Source: adapted from Journal of Commerce.
American Foreign Trade by Maritime Containers, 2010 (in TEUs)
American containerized trade is characterized by an asymmetry between
the nature of its imports and exports. North American retailers account
for a substantial share of containerized imports, mostly involving finished
consumption goods bound to major inland freight distribution centers.
The largest importers, such as Wal-Mart, Home Depot, Target, Sears,
Costco, Ikea and Lowe's, are all mass (Big Box) retailers relying on
high volume and low margin goods, which are dominantly produced in China.
It is worth mentioning that about 60% of all Chinese trade surplus with
the United States is the outcome of American owned firms operating in
China and importing their output to the United States.
Exporters show a completely different profile. A major category of
containerized exports concerns recycles with exporters such as America
Chung Nam, Potential Industries or Cedarwood-Young. Other major exporters
include diversified resource-based (Koch Industries) forest and paper products (e.g. Weyerhaeuser, International
Paper), agribusiness (e.g. Cargill, Archer Daniels Midland) or chemicals
(e.g. Dow, DuPont). Yet, a significant containerized trade imbalance
remains. For the major transpacific and transatlantic trade routes,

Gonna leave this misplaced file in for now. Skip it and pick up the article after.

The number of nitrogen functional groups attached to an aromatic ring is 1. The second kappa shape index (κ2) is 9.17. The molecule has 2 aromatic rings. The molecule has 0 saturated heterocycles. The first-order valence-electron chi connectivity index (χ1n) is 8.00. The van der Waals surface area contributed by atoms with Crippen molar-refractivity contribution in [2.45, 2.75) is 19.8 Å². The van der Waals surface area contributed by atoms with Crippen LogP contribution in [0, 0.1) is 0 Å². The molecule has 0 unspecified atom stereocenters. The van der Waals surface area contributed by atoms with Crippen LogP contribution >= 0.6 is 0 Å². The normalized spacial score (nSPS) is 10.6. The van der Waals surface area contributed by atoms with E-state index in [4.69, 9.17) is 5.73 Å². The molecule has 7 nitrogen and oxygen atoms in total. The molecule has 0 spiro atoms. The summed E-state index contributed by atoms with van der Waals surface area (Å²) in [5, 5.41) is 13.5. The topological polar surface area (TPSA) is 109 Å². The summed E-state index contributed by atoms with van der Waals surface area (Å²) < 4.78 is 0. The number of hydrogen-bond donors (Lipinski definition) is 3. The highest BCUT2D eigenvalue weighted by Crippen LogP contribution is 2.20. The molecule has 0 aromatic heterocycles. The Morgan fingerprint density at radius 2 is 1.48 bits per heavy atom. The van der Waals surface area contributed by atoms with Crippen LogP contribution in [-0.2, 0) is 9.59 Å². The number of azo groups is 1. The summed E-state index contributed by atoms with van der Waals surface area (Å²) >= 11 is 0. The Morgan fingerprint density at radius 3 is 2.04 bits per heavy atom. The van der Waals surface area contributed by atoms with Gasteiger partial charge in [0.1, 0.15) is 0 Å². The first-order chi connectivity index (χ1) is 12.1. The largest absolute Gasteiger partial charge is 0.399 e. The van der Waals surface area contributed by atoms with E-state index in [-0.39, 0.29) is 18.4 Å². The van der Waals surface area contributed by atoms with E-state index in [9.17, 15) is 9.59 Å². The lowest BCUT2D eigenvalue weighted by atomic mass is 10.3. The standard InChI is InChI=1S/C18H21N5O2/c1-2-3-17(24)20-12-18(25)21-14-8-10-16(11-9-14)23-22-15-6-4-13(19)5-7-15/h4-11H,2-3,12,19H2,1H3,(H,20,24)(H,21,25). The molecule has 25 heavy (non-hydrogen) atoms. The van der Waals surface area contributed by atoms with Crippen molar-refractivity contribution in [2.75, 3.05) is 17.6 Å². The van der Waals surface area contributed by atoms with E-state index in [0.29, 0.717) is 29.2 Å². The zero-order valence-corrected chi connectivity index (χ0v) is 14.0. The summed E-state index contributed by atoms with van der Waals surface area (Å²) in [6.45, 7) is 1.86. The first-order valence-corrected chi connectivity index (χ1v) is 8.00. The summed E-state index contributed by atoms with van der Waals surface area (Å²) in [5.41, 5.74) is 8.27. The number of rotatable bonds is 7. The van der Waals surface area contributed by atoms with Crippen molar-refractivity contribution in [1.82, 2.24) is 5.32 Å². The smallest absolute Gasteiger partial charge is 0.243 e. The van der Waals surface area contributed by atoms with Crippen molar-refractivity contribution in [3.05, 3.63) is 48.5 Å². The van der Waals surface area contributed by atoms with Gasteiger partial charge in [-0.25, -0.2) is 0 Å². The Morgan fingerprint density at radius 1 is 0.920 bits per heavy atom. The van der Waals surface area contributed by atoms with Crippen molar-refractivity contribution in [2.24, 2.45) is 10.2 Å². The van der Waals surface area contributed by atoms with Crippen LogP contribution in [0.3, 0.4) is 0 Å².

while in 2008 18.9 million TEU were imported in the United States, only
8.5 million TEU of laden containers were exported. Thus, above 10 million
TEU needed to be repositioned empty.
The trade asymmetry being depicted is reflected in the
relative value of imports and exports. While the average value
of American imports are at about $4.75 per kilogram, the value
of exports stand at $2.50 per kilogram. This has also significant impacts on North
American logistics. The import driven segment involves a series of stages
to reach a multitude of outlets with a freight density correlated with
population density. Since the retail trade is essentially unidirectional,
a great deal of retail goods are transloaded at gateways into domestic
containers while the maritime (ISO) containers are re-exported empty.
The export driven segment relies on the massification of shipments at
major gateways and inland ports. Since many resources (chemicals, forest
products, food) are extracted inland at locations that rarely correspond
to significant population centers, the reconciliation of containerized
import and export logistics is a challenging task. While millions of
TEUs will leave American ports empty, many inland locations are facing